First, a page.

Home > Analysis, Electoral Reform > Voting Patterns in Devon

Voting Patterns in Devon

This post has been requested by @lonleywanderer , but it will be different from the original link. There is quite a bit of statistics so please bear with me.

The 2010 General Election produced, what amounted to, a hung parliament and Conservative-Liberal Democrat coalition. What Devon alone created was, as good as, a Conservative majority.

The size of the electorate for Devon is 871,144, the proportion of the electorate that voted was 601,300 producing a turnout of 69.02%. This is a pretty good turnout considering turnout across the County varied quite a lot. Turnout is noticeably higher in rural/semi-rural constituencies where the highest turnout, for the County, was Devon Central with 75.66%. The lowest turnout, for the County, was Plymouth Moor View with 61.74%.

The highest turnout in an urban area was Exeter with 67.72%. The lowest turnout in a rural/semi-rural area was Devon North with 68.88%.

The reasons behind the variations in turnout are many and I will list a few. Rural areas, in Devon, tend to have a higher proportion of elderly voters compared to urban areas which tend to have a higher young population. Statistically speaking the elderly are more likely to vote than the young. If you think of any more reasons feel free to add them in the comments section.

The share of the vote across Devon is as follows:

Conservative – 43.05%

Liberal Democrat – 33.08%

Labour – 14.79%

UKIP – 6.17%

Green – 1.57%

Others – 1.34%

(I chosen the above five parties because they put up candidates in all twelve constituencies.)

As one can tell the Conservatives reign superior in Devon, as Devon is a largely rural County that relies upon Agriculture, Agricultural Industry and Tourism – all of which the Conservatives are trusted in maintaining.

The Liberal Democrats are second in the race, and a fairly close second at that. Despite the current arrangements at Westminster – the Liberal Democrats, for Devon, are the tolerable choice for those that do not agree with Conservatism. The Liberal Democrats are largely good for rural Devon – mediating the differences between the interests of urban and rural areas (I exclude Exeter and Plymouth from this analysis), a joke about fence sitting springs to mind…but that would largely untrue in Devon.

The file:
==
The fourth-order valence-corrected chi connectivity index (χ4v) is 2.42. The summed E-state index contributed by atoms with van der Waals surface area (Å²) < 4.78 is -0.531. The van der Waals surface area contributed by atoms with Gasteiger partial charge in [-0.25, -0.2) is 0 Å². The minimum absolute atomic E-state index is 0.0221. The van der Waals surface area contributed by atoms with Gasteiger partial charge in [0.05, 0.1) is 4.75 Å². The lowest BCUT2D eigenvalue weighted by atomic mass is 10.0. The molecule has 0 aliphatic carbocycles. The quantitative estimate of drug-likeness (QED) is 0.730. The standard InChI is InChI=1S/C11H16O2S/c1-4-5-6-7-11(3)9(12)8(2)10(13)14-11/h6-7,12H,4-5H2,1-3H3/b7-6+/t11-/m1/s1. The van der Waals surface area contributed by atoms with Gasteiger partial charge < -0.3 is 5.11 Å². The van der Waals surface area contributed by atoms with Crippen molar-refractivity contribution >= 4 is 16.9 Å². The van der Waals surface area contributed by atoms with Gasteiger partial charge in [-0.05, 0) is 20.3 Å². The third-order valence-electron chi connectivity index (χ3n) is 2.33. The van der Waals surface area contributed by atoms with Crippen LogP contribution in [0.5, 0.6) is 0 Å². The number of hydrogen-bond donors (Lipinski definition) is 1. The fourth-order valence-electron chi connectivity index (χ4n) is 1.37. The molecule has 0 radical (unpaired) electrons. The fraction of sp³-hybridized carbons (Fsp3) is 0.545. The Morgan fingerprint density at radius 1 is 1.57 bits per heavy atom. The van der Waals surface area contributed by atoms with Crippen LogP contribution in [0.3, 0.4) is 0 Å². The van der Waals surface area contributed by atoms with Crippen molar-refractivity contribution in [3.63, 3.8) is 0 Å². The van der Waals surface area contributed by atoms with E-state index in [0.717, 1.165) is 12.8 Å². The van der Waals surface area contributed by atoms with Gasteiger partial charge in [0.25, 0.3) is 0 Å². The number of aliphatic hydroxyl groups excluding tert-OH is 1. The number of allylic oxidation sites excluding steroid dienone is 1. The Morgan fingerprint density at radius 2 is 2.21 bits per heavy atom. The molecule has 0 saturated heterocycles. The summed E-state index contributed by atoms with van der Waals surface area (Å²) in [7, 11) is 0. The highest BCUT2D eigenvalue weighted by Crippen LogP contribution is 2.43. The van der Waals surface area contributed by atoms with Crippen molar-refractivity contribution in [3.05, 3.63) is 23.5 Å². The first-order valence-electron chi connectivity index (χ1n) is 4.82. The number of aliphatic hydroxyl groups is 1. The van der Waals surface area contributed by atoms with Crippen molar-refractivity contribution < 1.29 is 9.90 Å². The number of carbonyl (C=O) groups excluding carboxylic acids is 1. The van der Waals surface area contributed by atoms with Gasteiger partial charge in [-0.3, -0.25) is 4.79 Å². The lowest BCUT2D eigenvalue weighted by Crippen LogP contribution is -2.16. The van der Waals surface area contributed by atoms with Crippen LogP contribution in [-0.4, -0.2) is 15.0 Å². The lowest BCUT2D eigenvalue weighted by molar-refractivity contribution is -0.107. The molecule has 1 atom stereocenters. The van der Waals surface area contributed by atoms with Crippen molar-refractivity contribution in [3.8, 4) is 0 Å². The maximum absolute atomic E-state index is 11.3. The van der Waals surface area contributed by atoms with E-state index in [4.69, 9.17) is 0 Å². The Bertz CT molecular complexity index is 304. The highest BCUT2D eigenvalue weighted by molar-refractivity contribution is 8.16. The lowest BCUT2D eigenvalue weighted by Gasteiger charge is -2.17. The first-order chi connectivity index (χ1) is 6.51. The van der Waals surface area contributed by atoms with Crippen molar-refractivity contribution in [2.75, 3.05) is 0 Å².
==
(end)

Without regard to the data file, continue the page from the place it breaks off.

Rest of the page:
Labour does not really exist in Devon and is confined to the urban areas of Plymouth and Exeter. There is an increase in the poll for Labour in constituencies that abut the Urban constituencies but the biggest polling outside of Exeter and Plymouth is 12.42% in Devon South West – which is nearly Plymouth anyway.

UKIP is a distant Fourth place across the County but occasionally becomes the third party in some constituencies such as Devon North where it overtook Labour (5.2%) with 7.25% or Devon West & Torridge.

The Greens do not poll well at all in Devon with their biggest polling being Totnes with 2.47%.

The biggest Conservative poll was Devon South West with 55.97%. The Liberal Democrats biggest poll was Devon North with 47.36%. Labour’s biggest poll was Exeter with 38.17%. UKIPs biggest poll was Devon East with 8.19%. As mentioned earlier, the Green’s biggest poll was 2.47% in Totnes.

If PR was introduced across the County the Conservatives would have gained 5 seats, instead of 8. The Liberal Democrats would have gained 4 seats, instead of 2 admittedly they did lose 1 seat. Labour would have gained 2 seats, which they did, and UKIP would have gained 1, instead of none.

(PR is an assumed distribution of seats in relation to votes cast across the county regardless of political boundaries – no actual PR system used. I am lazy in that aspect.)

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  1. Peter Randall
    May 14, 2010 at 16:52

    Quite telling that Exeter accounted for a little over one-fifth of Labour’s total vote in Devon. Looking at the electoral map shows that the story of the election is how the Conservatives failed to make significant gains in urban areas – see for example Labour holding on to first place in London. If the Conservatives were going to win a majority then they needed to pick up cities like London, Birmingham and Manchester. So I’m going to ask my knowledgeable colleagues, what about the Conservatives means they appeal less to urban-dwellers than Labour?

  2. May 14, 2010 at 17:48

    Brilliant. Thanks so much for doing this, Ust. Very helpful to have.

    In relation to your question about turnout, I wonder if there’s a higher incidence of postal voting in rural areas? But I think you’re probably right about age being the major factor.

    It’s probably worth reiterating Ryan Cullen’s caveats about the difficulty of translating FPTP to PR.

    For example, I would guess that Labour would pick up many more votes with (say) STV, because there would no longer be any need for voters in seats where Labour is currently a distant third to vote tactically for the LibDems.

    On the other hand, I can also imagine that the Greens would pick up many more first preference votes, perhaps enough for a seat. It’s difficult to tell given our current system.

    And who knows which parties might do well out of redistributed 2nd or 3rd preference votes? The Tories might do well out of UKIP voters.

    However, I think there’s a fairly clear point to be made: It’s not fair that Tories currently gain two-thirds of the seats, with less than half the votes.

  1. May 14, 2010 at 16:42

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